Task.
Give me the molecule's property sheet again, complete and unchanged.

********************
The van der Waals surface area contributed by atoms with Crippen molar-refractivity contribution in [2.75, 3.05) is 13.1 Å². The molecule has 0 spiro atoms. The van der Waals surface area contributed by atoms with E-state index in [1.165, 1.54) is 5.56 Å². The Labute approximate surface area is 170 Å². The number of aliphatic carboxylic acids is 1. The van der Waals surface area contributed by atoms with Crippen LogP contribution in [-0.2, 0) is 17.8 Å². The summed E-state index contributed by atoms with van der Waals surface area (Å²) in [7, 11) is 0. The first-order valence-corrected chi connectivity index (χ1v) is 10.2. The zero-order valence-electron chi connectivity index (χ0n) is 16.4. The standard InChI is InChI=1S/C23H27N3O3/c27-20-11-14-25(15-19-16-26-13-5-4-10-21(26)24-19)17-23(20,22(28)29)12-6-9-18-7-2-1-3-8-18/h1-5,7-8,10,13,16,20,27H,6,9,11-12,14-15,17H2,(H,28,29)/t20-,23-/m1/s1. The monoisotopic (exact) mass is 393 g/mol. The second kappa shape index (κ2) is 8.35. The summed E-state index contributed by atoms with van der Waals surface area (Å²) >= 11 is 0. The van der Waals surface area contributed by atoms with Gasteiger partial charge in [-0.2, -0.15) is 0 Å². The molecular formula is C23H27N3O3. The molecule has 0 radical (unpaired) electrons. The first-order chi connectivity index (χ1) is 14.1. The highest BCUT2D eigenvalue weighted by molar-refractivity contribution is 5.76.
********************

The van der Waals surface area contributed by atoms with Crippen molar-refractivity contribution in [2.75, 3.05) is 13.1 Å². The molecule has 0 spiro atoms. The van der Waals surface area contributed by atoms with E-state index in [1.165, 1.54) is 5.56 Å². The Labute approximate surface area is 170 Å². The number of aliphatic carboxylic acids is 1. The van der Waals surface area contributed by atoms with Crippen LogP contribution in [-0.2, 0) is 17.8 Å². The summed E-state index contributed by atoms with van der Waals surface area (Å²) in [7, 11) is 0. The first-order valence-corrected chi connectivity index (χ1v) is 10.2. The zero-order valence-electron chi connectivity index (χ0n) is 16.4. The standard InChI is InChI=1S/C23H27N3O3/c27-20-11-14-25(15-19-16-26-13-5-4-10-21(26)24-19)17-23(20,22(28)29)12-6-9-18-7-2-1-3-8-18/h1-5,7-8,10,13,16,20,27H,6,9,11-12,14-15,17H2,(H,28,29)/t20-,23-/m1/s1. The monoisotopic (exact) mass is 393 g/mol. The second kappa shape index (κ2) is 8.35. The summed E-state index contributed by atoms with van der Waals surface area (Å²) >= 11 is 0. The van der Waals surface area contributed by atoms with Gasteiger partial charge in [-0.2, -0.15) is 0 Å². The molecular formula is C23H27N3O3. The molecule has 0 radical (unpaired) electrons. The first-order chi connectivity index (χ1) is 14.1. The highest BCUT2D eigenvalue weighted by molar-refractivity contribution is 5.76.